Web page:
(Sad­ly, I could not find a link to the game men­tioned.)

I did not give Don­ald Nor­man all the cred­it he was due in my ear­li­er post. He doesn’t have a blind spot for games. Quite the con­trary. For instance, he explains how to make sys­tems eas­i­er to learn and points to games in the process. On page 183 of The Design of Every­day Things:

One impor­tant method of mak­ing sys­tems eas­i­er to learn and to use is to make them explorable, to encour­age the user to exper­i­ment and learn the pos­si­bil­i­ties through active explo­ration.”

The way to do this is through direct manip­u­la­tion, writes Nor­man. He also reminds us that it’s not nec­es­sary to make any sys­tem explorable.1 But (on page 184):

[…] if the job is crit­i­cal, nov­el, or ill-spec­i­fied, or if you do not yet know exact­ly what is to be done, then you need direct, first-per­son inter­ac­tion.”

So much writ­ten after DOET seems to have added lit­tle to the con­ver­sa­tion. I’m sur­prised how use­ful this clas­sic still is.

I’m remind­ed of a sec­tion of Matt Jones’s Inter­ac­tion 08 talk—which I watched yes­ter­day. He went through a num­ber of infor­ma­tion visu­al­i­sa­tions and said he’d like to add more stuff like that into Dopplr, to allow peo­ple to play with their data. He even com­pared this act of play to Will Wright’s con­cept of pos­si­bil­i­ty space.2 He also briefly men­tioned that eas­i­ly acces­si­ble tools for cre­at­ing infor­ma­tion visu­al­i­sa­tions might become a valu­able tool for design­ers work­ing with com­plex sets of data.

Nor­man actu­al­ly points to games for inspi­ra­tion, by the way. On page 184 just before the pre­vi­ous quote:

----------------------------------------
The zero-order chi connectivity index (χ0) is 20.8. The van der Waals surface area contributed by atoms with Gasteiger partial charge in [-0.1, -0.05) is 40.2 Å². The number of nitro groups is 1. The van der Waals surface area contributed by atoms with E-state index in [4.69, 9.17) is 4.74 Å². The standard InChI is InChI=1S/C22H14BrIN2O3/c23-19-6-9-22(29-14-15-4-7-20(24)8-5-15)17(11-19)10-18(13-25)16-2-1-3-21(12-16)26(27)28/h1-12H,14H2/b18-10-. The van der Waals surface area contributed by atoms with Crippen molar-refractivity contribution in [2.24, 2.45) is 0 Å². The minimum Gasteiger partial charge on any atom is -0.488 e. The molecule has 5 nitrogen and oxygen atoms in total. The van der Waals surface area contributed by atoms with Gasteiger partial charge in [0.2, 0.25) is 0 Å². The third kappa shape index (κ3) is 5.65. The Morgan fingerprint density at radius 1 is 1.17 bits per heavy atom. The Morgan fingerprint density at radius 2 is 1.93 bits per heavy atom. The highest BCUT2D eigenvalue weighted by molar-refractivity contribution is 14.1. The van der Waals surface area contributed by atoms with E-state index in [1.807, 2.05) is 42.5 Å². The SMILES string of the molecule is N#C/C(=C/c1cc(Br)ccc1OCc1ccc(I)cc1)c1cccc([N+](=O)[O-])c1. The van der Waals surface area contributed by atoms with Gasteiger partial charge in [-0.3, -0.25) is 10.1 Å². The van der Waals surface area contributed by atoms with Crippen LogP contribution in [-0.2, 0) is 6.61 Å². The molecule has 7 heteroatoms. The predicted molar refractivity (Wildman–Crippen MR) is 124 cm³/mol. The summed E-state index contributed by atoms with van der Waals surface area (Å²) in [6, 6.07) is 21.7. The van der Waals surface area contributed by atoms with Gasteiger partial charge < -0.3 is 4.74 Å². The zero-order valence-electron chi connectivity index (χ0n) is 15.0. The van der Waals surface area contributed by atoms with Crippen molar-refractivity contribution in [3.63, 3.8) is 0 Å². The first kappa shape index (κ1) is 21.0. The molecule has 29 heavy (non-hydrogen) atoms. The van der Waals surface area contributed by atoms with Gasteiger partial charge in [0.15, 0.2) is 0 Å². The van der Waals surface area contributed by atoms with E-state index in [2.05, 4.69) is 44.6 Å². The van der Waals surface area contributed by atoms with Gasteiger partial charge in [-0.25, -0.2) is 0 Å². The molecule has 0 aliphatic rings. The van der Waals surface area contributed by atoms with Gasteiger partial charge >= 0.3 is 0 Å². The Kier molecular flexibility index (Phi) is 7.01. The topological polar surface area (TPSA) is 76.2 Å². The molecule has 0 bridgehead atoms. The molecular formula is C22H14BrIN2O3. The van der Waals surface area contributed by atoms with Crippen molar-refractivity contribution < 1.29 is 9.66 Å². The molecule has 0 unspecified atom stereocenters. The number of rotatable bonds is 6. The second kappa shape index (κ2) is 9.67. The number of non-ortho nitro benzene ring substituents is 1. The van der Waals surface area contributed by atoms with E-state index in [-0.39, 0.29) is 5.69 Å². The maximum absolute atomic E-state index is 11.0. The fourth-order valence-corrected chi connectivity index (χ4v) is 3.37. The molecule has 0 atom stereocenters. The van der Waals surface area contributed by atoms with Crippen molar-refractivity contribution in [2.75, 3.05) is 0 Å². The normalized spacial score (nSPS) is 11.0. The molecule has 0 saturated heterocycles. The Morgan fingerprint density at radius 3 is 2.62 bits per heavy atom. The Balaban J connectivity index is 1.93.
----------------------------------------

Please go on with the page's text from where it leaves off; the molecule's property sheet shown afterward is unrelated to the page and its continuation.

Some com­put­er sys­tems offer direct manip­u­la­tion, first-per­son inter­ac­tions, good exam­ples being the dri­ving, fly­ing, and sports games that are com­mon­place in arcades and on home machines. In these games, the feel­ing of direct con­trol over the actions is an essen­tial part of the task.”

And so on.

One of the most use­ful parts of Dan Saffer’s book on inter­ac­tion design is where he explains the dif­fer­ences between cus­tomi­sa­tion, per­son­al­i­sa­tion, adap­ta­tion and hack­ing. He notes that an adap­tive sys­tem can be designed to induce flow—balancing chal­lenge with the skill of the user. In games, there is some­thing called dynam­ic dif­fi­cul­ty adjust­ment (DDA) which has very sim­i­lar aims.

Salen and Zim­mer­man have their doubts about DDA though. In Rules of Play on page 223 they write:

Play­ing a game becomes less like learn­ing an expres­sive lan­guage and more like being the sole audi­ence mem­ber for a par­tic­i­pa­to­ry, impro­vi­sa­tion­al per­for­mance, where the per­form­ers adjust their actions to how you inter­act with them. Are you then play­ing the game, or is it play­ing you?”

Per­haps, but it all depends on what DDA actu­al­ly adjusts. The tech­nique might be objec­tion­able in a game (where a large part of the point is over­com­ing chal­lenge) but in oth­er sys­tems many of these objec­tions do not apply.

With a suc­cess­ful adap­tive design, the prod­uct fits the user’s life and envi­ron­ment as though it were cus­tom made.”

(Design­ing for Inter­ac­tion, page 162.)

Adap­tive sys­tems explic­it­ly antic­i­pate trans­for­ma­tive play. They allow them­selves to be changed through a person’s inter­ac­tions with it.3